The four crew, with over 50,000 hours of flying experience behind them, spent more than 25 hours in a flight simulator preparing for the tight landing.
All precautions were taken to prevent any damage to the runway eg. light fuel load, reduced tyre pressure, lower than normal approach speed.
The flight from Sydney took just 15 minutes and landed safely to the cheers of thousands of people who had gathered to watch the event.
Normally when aircraft are retired, QANTAS sends them to the Californian desert where they are sold or scrapped for parts.
HARS is home to the largest collection of both flying and static heritage aircraft in Australia, including an old QANTAS Lockheed Super Constellation.

Thursday, March 05, 2015

Another Australian Outback Icon?

Many tourists coming to this country, as well as locals, want an outback experience.
Most recommended is a trip to central Australia specifically to see Uluru (Ayers Rock), a monolith that stands alone in the flat red desert as well as the nearby domes of Kata Tjuta (Mt. Olga)
Many fly in and others take the 450km road journey from Alice Springs.
On that road they come across Mt.Connor (Atula or Artilla).
Many think they have arrived at Uluru, so many in fact that it has been nicknamed Fool-uru.
You can see why from the pictures below.
Mt. Connor

There was an article in the local paper about this concentrating on Mt. Connor which I thought was interesting. While Uluru is on land that is either national park or run by the Central Land Council, Mt Connor is on private lease and belongs to Curtin Springs Station (ranch), run by the Severin family since 1956. This is a one million acre cattle farm running 1500 head which survive on the very sparse vegetation and bore water (little rain falls in this area).
To supplement their income, the Severins have developed a road stop which offers tourists petrol, food and drink and accommodation. They also run tours to the mountain and a huge salt lake.
The full story is here.
From the air, however, there are distinct differences between the two.

Sunday, March 01, 2015

Years of Local Roadworks Planned

We live up a private road off the Princes Highway. This is part of  Route 1 which is a system of highways that circumnavigates the Australian continent, a distance of 14,500km (9000mi). It is the longest national highway in the world.
Our section runs from Sydney in the north to Melbourne in the south and west onto Port Augusta in South Australia for a total of 1950km.
It is not however the major Sydney to Melbourne route. That honor goes to the inland Hume Highway, Route 31, which is shorter and very much quicker being a four lane freeway almost the whole way.
The Princes Highway for much of its length is a basic two lane road. In parts it is very narrow and winding with narrow bridges (see pic below) and gives little opportunity to overtake.
It can be a pretty dangerous road and carries a lot of traffic including heavy transport.
There are numerous accidents every year along the New South Wales part of the road, many of them fatal.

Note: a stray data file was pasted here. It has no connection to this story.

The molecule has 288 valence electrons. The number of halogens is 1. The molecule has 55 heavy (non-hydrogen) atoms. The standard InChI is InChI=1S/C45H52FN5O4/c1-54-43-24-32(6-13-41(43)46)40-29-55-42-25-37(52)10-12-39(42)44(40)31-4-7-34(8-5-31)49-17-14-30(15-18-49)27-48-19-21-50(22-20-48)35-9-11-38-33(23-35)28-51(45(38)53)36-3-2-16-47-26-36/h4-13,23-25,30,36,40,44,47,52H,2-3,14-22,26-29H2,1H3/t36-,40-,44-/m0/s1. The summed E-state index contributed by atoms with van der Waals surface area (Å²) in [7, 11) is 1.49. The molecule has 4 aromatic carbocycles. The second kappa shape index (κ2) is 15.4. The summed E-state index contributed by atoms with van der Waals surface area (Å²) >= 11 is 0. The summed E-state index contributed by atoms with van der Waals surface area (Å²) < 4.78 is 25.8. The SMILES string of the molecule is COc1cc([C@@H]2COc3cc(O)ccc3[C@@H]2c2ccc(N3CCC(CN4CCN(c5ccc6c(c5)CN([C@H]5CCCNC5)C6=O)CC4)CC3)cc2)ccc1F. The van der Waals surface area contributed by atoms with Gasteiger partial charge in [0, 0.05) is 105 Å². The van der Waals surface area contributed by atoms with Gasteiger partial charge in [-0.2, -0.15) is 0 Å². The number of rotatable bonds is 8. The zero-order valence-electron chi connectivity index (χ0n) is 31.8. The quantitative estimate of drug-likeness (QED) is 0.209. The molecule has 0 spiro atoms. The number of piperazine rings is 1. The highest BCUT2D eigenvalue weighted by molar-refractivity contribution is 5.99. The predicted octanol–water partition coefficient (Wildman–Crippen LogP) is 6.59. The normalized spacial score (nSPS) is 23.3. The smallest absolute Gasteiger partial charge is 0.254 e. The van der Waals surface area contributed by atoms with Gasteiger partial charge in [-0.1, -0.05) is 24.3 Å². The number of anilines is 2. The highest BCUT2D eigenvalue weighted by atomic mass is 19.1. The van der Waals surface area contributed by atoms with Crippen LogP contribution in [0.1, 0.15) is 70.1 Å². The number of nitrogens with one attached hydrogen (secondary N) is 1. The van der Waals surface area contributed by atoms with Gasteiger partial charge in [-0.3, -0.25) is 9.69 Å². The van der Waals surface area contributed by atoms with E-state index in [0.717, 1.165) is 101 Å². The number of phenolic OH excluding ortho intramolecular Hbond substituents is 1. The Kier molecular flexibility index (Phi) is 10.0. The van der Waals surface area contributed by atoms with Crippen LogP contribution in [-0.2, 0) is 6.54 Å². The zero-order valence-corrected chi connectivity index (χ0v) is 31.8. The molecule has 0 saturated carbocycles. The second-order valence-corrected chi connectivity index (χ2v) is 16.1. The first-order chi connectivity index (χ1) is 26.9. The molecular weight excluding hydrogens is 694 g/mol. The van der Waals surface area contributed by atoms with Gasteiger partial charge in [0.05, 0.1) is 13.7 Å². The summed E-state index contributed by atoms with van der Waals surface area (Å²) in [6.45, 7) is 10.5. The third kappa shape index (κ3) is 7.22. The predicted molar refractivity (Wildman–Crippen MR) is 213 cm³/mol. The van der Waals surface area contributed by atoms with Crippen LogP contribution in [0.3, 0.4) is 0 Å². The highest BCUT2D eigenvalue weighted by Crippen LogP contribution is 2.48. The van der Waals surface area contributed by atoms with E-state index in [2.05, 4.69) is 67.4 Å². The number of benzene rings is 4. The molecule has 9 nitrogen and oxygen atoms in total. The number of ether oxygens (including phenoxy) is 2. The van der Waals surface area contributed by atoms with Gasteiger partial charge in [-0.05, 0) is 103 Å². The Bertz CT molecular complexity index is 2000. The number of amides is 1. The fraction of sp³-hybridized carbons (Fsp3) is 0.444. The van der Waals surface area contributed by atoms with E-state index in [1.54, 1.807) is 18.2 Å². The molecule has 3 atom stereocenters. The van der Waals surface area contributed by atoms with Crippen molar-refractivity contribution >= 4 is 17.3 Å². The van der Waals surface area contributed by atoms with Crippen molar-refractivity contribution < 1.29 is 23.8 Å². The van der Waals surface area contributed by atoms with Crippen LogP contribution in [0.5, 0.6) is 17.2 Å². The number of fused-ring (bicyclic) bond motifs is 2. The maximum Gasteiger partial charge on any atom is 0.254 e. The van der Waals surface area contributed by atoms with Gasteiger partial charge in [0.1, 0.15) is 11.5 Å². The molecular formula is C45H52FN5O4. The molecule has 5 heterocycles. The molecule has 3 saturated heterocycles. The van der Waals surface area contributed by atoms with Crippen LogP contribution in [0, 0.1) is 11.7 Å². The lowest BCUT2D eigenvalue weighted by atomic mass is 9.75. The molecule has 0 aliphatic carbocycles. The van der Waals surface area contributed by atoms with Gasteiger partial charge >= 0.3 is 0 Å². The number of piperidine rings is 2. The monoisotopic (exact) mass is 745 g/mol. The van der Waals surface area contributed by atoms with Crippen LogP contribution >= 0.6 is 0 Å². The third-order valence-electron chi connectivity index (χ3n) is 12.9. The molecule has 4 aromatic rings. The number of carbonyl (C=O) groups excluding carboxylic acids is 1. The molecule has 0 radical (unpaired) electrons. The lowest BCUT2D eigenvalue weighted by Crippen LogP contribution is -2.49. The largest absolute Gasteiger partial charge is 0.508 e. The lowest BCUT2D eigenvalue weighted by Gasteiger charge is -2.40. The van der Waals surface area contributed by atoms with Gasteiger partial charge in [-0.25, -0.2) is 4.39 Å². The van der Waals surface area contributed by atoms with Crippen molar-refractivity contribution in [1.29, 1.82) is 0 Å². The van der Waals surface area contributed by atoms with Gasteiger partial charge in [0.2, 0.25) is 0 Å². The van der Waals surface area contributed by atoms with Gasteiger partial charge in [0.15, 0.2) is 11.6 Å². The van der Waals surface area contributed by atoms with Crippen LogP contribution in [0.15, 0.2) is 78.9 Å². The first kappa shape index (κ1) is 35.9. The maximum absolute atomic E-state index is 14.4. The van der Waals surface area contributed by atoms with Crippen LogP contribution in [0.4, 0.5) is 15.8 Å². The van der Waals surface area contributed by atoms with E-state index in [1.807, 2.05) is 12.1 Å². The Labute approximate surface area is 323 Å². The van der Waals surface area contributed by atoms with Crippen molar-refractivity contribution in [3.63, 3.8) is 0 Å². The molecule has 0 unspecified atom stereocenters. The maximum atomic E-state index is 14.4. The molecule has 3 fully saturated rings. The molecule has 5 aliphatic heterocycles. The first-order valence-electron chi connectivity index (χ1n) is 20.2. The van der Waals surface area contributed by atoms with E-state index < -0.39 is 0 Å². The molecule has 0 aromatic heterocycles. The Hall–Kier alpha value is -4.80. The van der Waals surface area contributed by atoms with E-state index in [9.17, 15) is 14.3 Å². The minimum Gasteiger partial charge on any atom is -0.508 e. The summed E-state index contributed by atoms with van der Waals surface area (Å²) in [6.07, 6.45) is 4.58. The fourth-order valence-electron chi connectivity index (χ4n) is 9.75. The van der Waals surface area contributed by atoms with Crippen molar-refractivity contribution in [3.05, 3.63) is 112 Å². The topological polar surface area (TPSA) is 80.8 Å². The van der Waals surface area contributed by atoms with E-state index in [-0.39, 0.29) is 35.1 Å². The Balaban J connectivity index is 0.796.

Gradually it is being improved with freeway type sections, wider bridges and overtaking lanes. But this has been a slow process due to priority given to other highways.
Our Creek Bridge Looking North Along Highway 1

The section just to the north of our turnoff has a narrow bridge across our creek and a long sweeping bend down into and out of a gully.
The safety barriers around the bend and across the creek are continually being damaged by cars and trucks hitting them after taking the corners too fast. There have been a few nasty accidents on the bridge's approaches. Sometimes being on the bridge with a big semi coming the other way at speed can initiate a heart in mouth moment.
One of our neighbours and his son were severely injured after being rear ended on part of the blind corner while waiting to turn into their property a few years ago.

It was eventually decided by the state government that this section of road should be straightened and the bridge widened.
This was subject to considerable resident action and a little bit of a battle, starting way back in 2007, to get things right.
Now the project is finally off the ground.
The bend will be taken out, a new much wider bridge built and we will have a turn off lane so we can enter our road more safely from the north.
Cost: $21million
Duration: 18 months
One of the downsides is the removal of hundreds of mature gum trees that have to make way for the construction. The landscape on the approach to our property will now be changed for ever and that is a bit of a shock after 25 years residence.
Traffic restrictions are already in place (only one lane open with a controlled alternate traffic flow) so it will be a long 18 months of slow traffic trying to get into town especially at holiday time.
And they have just announced that a much needed new bridge will be built over the Lake Burrill estuary, again, between us and town.
That will cost $50million and will start early 2016 and won't be finished until 2018.
More lengthy holdups at times, I guess.
Looks like we may be heading south to Batemans Bay to do much of our 'town business'.
All this big spending activity in our area might have the more cynical of us thinking a state government election may be coming up.
Wait a minute, there is....... in a few weeks.